Heath brought up a good point, when we speak at conferences these days we have to be *really* careful not to offend anyone. The advent of social media provides a soap box for anyone who feels even slightly offended by what you say. We've seen this play out over the past few years in extreme cases but it has slowly evolved itself into a "you can't offend *anyone*, however the slightest".
Attendees of these conferences aren't exempt, as evidenced by the public outting of a couple of developers who were making sexually suggestive jokes. To the subsequent firing of one of those developers.
Finally, sexism in the workplace is nothing new, it has plagued our female friends ever since they hung up the apron to bring home the bacon. However, we're hearing more of it in the Tech sector as more women are involved in tech jobs. I remember being in university, out of a class of 200 Comp/Sci students I could count the number of women on one hand. That's changing, and it's a hard adjustment for some guys. Granted, what a lot of people overlook in the case of Github vs. Julie Ann Horvath is the fact it appears to be at its core a problem between two women (Julie and a co-founder's wife). That being said, GitHub sounds like high school all over again. One of the complaints Julie had was that some male coworkers were "gauking inappropriately" at some female coworkers while they hula hooped in the office. Hula hooping in the office? WHAT THE FUCK. That's your problem right there.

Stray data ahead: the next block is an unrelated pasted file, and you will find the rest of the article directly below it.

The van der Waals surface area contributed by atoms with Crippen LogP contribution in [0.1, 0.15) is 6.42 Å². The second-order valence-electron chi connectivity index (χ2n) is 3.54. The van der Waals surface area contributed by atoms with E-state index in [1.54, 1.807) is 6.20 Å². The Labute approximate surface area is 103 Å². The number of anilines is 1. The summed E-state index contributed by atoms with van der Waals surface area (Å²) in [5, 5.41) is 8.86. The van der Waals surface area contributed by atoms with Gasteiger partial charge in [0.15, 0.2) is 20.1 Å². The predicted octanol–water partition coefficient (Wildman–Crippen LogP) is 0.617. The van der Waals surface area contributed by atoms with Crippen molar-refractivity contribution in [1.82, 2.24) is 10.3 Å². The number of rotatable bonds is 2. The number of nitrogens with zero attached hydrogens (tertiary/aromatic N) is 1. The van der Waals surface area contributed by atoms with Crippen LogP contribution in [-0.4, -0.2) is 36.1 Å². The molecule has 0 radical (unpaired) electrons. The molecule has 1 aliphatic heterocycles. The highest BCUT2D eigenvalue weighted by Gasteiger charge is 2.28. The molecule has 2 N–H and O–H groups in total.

*Sigh* maybe some day things will get easier between the two sexes...
Until then, enjoy!